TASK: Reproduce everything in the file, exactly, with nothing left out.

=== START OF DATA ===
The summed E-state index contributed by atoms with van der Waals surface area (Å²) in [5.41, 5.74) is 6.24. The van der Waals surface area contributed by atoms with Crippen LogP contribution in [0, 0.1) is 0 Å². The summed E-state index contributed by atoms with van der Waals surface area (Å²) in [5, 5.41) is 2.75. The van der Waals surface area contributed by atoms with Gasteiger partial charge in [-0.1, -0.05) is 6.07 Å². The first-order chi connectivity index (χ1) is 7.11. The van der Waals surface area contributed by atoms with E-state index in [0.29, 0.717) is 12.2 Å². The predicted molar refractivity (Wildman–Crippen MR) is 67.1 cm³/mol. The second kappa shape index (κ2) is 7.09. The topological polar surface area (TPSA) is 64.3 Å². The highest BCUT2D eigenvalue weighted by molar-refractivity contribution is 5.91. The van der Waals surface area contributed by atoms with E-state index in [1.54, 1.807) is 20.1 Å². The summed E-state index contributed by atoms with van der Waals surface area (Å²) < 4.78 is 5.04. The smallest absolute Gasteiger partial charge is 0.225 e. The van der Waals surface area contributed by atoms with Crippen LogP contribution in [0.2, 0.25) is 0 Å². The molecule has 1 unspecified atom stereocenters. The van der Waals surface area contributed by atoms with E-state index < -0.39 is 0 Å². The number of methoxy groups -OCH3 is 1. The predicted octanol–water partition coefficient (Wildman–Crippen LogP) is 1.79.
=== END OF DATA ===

The summed E-state index contributed by atoms with van der Waals surface area (Å²) in [5.41, 5.74) is 6.24. The van der Waals surface area contributed by atoms with Crippen LogP contribution in [0, 0.1) is 0 Å². The summed E-state index contributed by atoms with van der Waals surface area (Å²) in [5, 5.41) is 2.75. The van der Waals surface area contributed by atoms with Gasteiger partial charge in [-0.1, -0.05) is 6.07 Å². The first-order chi connectivity index (χ1) is 7.11. The van der Waals surface area contributed by atoms with E-state index in [0.29, 0.717) is 12.2 Å². The predicted molar refractivity (Wildman–Crippen MR) is 67.1 cm³/mol. The second kappa shape index (κ2) is 7.09. The topological polar surface area (TPSA) is 64.3 Å². The highest BCUT2D eigenvalue weighted by molar-refractivity contribution is 5.91. The van der Waals surface area contributed by atoms with E-state index in [1.54, 1.807) is 20.1 Å². The summed E-state index contributed by atoms with van der Waals surface area (Å²) < 4.78 is 5.04. The smallest absolute Gasteiger partial charge is 0.225 e. The van der Waals surface area contributed by atoms with Crippen LogP contribution in [0.2, 0.25) is 0 Å². The molecule has 1 unspecified atom stereocenters. The van der Waals surface area contributed by atoms with E-state index < -0.39 is 0 Å². The number of methoxy groups -OCH3 is 1. The predicted octanol–water partition coefficient (Wildman–Crippen LogP) is 1.79.